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What's the big secret, guys?
Republican leaders of the House of Representatives were under fire Thursday for hiding their Obamacare replacement proposal "under lock and key" in a basement in Congress.
Irritated by the secrecy, Republican Sen. Rand Paul of Kentucky, House Democratic leader Rep. Nancy Pelosi of California and others called on the GOP to expose the bill to the public, so that it could be analyzed.
Paul and other members of Congress then went on a hunt to try, unsuccessfully, to actually look at the bill.
The bizarre security measures for the bill, which came to light Wednesday night, underscore how politically risky repealing and replacing the Affordable Care Act has come to be seen in the past month by GOP leaders.
The leadership has been buffeted on one side by members of the public who are afraid of losing health-care coverage — and who have angrily voiced those fears at recent congressional town halls — and on the other side by conservative members of the GOP caucus who want a wholesale repeal of the ACA or a less liberal replacement plan.
"I have been told that the House Obamacare bill is under lock & key, in a secure location & not available for me or the public to view," Paul tweeted Thursday morning.
"This is unacceptable. This is the biggest issue before Congress and the American people right now," tweeted Paul, who has pushed for his own replacement proposal.
Paul later tweeted: "I am heading to the secure location where they are keeping the House obamacare bill. I will demand a copy for the American people."
But those efforts were rebuffed, even after Paul toted along a photocopier to make his own copy of the legislation:
As you know with laws it's very detailed, and sometimes they don't tell you about the worst parts of the law -- you've got to read the law," Paul told reporters afterward. "I'm not waiting until after it passes to find out what's in Obamacare, the new replacement bill."
"This is being presented as if this were a national secret. As if this were a plot to invade another country. As if this were a national security. That's wrong. This should be done openly, in the public and conservatives who have objections who don't want Obamacare lite should be allowed to see the bill."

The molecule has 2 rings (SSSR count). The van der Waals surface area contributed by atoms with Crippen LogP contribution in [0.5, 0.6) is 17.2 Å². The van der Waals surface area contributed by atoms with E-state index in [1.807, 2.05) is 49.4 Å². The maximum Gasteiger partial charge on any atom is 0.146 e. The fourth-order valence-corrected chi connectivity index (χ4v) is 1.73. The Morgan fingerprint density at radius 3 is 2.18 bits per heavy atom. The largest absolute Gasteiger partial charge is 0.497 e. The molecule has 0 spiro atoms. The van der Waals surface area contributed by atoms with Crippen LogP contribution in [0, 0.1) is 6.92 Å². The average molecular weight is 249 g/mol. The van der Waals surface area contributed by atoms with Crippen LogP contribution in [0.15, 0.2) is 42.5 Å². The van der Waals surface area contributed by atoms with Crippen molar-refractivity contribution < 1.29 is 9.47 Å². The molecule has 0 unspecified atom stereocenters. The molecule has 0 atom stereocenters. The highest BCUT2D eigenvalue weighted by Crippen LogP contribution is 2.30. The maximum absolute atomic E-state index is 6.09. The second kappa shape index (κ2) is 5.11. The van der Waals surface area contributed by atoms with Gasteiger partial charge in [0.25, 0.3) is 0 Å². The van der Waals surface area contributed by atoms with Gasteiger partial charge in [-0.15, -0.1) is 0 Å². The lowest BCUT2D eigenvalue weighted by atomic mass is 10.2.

Another member of Congress, House minority whip Rep. Steny Hoyer, D-Md., Facebook live-streamed himself walking around the halls of the Capitol trying to locate the bill.
Bloomberg reported Wednesday that the bill was expected to be made available to members and staffers of the House Energy and Commerce Committee on Thursday in a dedicated reading room, and that they will not be able to take copies of the bill out of that room.
Rep. Chris Collins, R-N.Y., was quoted by Bloomberg as saying votes on the bill could occur before it is "scored" by the Congressional Budget Office, which estimates the expected costs and revenues generated by legislation.
Andy Slavitt, who oversaw Obamacare during the administration of President Barack Obama, said the secrecy measures are just the latest in a series of steps by Republicans to avoid actually debating a replacement bill in public.
"First it's repeal and delay; now it's repeal and hide," said Slavitt, who served as acting administrator of the federal Centers for Medicare and Medicaid Services.
"I'm waiting to talk to someone proud of the replacement bill."
Pelosi called the secrecy surrounding the bill "unheard of."
"They're hiding their bill in the basement," Pelosi said. "The Republicans are too terrified of their constituents to make their plan to destroy the Affordable Care Act public."
Pelosi contrasted the Republicans' secrecy with the history of the passage of the ACA, which included the Senate Finance Committee spending eight days publicly "marking up a bill," and "scores of hearings" and "hundreds of amendments."